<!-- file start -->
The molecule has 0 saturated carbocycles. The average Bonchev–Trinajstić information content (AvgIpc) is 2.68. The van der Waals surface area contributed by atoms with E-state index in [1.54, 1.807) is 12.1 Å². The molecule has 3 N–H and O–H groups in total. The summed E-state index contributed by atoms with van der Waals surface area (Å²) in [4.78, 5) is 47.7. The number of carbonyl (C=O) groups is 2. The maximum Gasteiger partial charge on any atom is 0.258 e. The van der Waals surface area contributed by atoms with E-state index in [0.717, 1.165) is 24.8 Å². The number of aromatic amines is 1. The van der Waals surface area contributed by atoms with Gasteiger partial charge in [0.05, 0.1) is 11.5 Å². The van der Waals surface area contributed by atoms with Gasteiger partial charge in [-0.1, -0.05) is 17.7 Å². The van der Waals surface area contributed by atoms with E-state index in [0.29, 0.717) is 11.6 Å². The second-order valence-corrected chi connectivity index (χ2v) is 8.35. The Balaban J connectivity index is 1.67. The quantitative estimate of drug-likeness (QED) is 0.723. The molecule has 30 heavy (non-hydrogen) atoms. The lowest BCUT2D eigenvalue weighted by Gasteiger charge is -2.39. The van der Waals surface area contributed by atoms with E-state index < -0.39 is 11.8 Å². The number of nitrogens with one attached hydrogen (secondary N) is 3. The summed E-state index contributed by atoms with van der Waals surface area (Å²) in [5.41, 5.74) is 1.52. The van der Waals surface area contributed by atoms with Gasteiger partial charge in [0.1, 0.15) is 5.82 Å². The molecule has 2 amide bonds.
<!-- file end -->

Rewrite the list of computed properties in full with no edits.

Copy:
The molecule has 0 saturated carbocycles. The average Bonchev–Trinajstić information content (AvgIpc) is 2.68. The van der Waals surface area contributed by atoms with E-state index in [1.54, 1.807) is 12.1 Å². The molecule has 3 N–H and O–H groups in total. The summed E-state index contributed by atoms with van der Waals surface area (Å²) in [4.78, 5) is 47.7. The number of carbonyl (C=O) groups is 2. The maximum Gasteiger partial charge on any atom is 0.258 e. The van der Waals surface area contributed by atoms with E-state index in [0.717, 1.165) is 24.8 Å². The number of aromatic amines is 1. The van der Waals surface area contributed by atoms with Gasteiger partial charge in [0.05, 0.1) is 11.5 Å². The van der Waals surface area contributed by atoms with Gasteiger partial charge in [-0.1, -0.05) is 17.7 Å². The van der Waals surface area contributed by atoms with E-state index in [0.29, 0.717) is 11.6 Å². The second-order valence-corrected chi connectivity index (χ2v) is 8.35. The Balaban J connectivity index is 1.67. The quantitative estimate of drug-likeness (QED) is 0.723. The molecule has 30 heavy (non-hydrogen) atoms. The lowest BCUT2D eigenvalue weighted by Gasteiger charge is -2.39. The van der Waals surface area contributed by atoms with E-state index < -0.39 is 11.8 Å². The number of nitrogens with one attached hydrogen (secondary N) is 3. The summed E-state index contributed by atoms with van der Waals surface area (Å²) in [5.41, 5.74) is 1.52. The van der Waals surface area contributed by atoms with Gasteiger partial charge in [0.1, 0.15) is 5.82 Å². The molecule has 2 amide bonds.